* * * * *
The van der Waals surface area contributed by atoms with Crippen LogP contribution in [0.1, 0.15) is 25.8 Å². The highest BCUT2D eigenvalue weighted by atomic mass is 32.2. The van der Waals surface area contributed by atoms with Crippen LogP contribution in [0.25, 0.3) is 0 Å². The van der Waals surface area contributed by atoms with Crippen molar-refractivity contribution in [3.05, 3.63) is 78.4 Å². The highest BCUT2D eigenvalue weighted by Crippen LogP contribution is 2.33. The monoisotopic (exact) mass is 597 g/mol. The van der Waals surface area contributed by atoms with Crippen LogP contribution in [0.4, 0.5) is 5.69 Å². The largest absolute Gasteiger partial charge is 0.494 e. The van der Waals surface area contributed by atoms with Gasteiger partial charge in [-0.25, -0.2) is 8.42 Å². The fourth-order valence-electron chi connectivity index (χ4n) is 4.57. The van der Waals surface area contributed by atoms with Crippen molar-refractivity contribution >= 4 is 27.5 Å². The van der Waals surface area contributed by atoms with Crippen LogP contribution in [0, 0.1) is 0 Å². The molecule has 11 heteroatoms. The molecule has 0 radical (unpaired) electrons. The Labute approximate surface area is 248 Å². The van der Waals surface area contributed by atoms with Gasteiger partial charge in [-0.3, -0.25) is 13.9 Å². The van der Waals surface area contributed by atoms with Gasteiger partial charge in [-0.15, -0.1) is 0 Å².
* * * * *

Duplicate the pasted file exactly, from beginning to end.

The van der Waals surface area contributed by atoms with Crippen LogP contribution in [0.1, 0.15) is 25.8 Å². The highest BCUT2D eigenvalue weighted by atomic mass is 32.2. The van der Waals surface area contributed by atoms with Crippen LogP contribution in [0.25, 0.3) is 0 Å². The van der Waals surface area contributed by atoms with Crippen molar-refractivity contribution in [3.05, 3.63) is 78.4 Å². The highest BCUT2D eigenvalue weighted by Crippen LogP contribution is 2.33. The monoisotopic (exact) mass is 597 g/mol. The van der Waals surface area contributed by atoms with Crippen LogP contribution in [0.4, 0.5) is 5.69 Å². The largest absolute Gasteiger partial charge is 0.494 e. The van der Waals surface area contributed by atoms with Gasteiger partial charge in [-0.25, -0.2) is 8.42 Å². The fourth-order valence-electron chi connectivity index (χ4n) is 4.57. The van der Waals surface area contributed by atoms with Crippen molar-refractivity contribution >= 4 is 27.5 Å². The van der Waals surface area contributed by atoms with Crippen LogP contribution in [0, 0.1) is 0 Å². The molecule has 11 heteroatoms. The molecule has 0 radical (unpaired) electrons. The Labute approximate surface area is 248 Å². The van der Waals surface area contributed by atoms with Gasteiger partial charge in [-0.3, -0.25) is 13.9 Å². The van der Waals surface area contributed by atoms with Gasteiger partial charge in [-0.15, -0.1) is 0 Å².